• Traffic, air pollution and health

    The increase in vehicles and kilometres driven by individual vehicles has led to a substantial rise in transport related air pollution in urban areas, even though there has been substantial reductions in emissions from individual new vehicles

    In 1996 the European Community adopted the Framework Directive on Ambient Air Quality Assessment and Management. This directive provides the framework for the setting of air quality standards and the creation of a comprehensive monitoring network for the twelve targeted pollutants. Individual daughter directives will set the limit valuesfor each pollutant and exact details of how each should be monitored; the first daughter directives covering lead, nitrogen dioxide, particulate matter and sulphur dioxide should be adopted by the end of 1997 with a directive on ozone following shortly afterwards.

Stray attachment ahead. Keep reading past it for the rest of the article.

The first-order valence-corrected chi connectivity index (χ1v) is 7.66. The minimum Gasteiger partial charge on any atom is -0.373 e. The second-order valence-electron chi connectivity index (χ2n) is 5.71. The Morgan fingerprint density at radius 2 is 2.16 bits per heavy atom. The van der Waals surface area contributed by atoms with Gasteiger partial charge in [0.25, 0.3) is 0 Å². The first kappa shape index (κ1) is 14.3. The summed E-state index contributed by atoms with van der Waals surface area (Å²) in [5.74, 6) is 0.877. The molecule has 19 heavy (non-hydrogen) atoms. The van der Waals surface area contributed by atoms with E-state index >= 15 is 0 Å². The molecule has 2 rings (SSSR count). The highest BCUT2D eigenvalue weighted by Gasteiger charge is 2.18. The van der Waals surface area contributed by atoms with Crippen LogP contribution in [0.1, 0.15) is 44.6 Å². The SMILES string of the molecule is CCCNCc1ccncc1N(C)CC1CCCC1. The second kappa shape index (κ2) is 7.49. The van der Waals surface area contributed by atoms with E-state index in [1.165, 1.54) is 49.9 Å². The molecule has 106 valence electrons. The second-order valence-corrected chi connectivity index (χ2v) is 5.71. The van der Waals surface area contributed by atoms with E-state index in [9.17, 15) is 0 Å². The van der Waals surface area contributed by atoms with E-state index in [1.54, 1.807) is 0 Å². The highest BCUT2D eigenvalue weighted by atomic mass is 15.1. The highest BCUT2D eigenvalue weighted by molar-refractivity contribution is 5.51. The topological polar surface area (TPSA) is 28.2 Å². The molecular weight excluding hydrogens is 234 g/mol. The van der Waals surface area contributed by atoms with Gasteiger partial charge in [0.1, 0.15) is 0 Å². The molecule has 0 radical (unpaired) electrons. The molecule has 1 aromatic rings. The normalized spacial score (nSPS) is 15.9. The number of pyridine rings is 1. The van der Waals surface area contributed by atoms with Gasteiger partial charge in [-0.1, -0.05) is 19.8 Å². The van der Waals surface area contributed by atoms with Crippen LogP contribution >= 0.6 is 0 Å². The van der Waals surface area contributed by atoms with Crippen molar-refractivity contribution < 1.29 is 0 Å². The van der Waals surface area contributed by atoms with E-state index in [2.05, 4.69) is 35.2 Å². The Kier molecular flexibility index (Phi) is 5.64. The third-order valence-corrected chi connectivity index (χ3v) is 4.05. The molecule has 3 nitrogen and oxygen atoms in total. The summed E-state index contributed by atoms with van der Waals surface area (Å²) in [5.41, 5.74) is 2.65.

This legislation will provide environmental groups with a powerful tool for the improvement of air quality. This publication aims to put into context the role of traffic in reducing air quality, the negative effects that this reduced air quality is having on ourhealth and the way in which these new daughter directives can be used to put pressure on authorities to improve air quality.